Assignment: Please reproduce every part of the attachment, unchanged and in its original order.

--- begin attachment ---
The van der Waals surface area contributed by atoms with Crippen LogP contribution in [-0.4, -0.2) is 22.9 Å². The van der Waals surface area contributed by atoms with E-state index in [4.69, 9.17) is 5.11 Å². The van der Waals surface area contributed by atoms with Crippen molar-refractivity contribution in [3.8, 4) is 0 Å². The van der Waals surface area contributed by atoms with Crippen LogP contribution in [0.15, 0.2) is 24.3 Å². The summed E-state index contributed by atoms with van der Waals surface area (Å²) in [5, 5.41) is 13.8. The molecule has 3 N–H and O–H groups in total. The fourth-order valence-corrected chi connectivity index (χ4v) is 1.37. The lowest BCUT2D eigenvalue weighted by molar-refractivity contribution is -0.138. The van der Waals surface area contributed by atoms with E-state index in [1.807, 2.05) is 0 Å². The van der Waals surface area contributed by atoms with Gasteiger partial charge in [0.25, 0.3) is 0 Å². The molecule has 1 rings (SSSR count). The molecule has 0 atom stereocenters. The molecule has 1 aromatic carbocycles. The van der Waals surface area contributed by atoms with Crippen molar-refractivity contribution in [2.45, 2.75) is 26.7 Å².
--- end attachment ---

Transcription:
The van der Waals surface area contributed by atoms with Crippen LogP contribution in [-0.4, -0.2) is 22.9 Å². The van der Waals surface area contributed by atoms with E-state index in [4.69, 9.17) is 5.11 Å². The van der Waals surface area contributed by atoms with Crippen molar-refractivity contribution in [3.8, 4) is 0 Å². The van der Waals surface area contributed by atoms with Crippen LogP contribution in [0.15, 0.2) is 24.3 Å². The summed E-state index contributed by atoms with van der Waals surface area (Å²) in [5, 5.41) is 13.8. The molecule has 3 N–H and O–H groups in total. The fourth-order valence-corrected chi connectivity index (χ4v) is 1.37. The lowest BCUT2D eigenvalue weighted by molar-refractivity contribution is -0.138. The van der Waals surface area contributed by atoms with E-state index in [1.807, 2.05) is 0 Å². The van der Waals surface area contributed by atoms with Gasteiger partial charge in [0.25, 0.3) is 0 Å². The molecule has 1 rings (SSSR count). The molecule has 0 atom stereocenters. The molecule has 1 aromatic carbocycles. The van der Waals surface area contributed by atoms with Crippen molar-refractivity contribution in [2.45, 2.75) is 26.7 Å².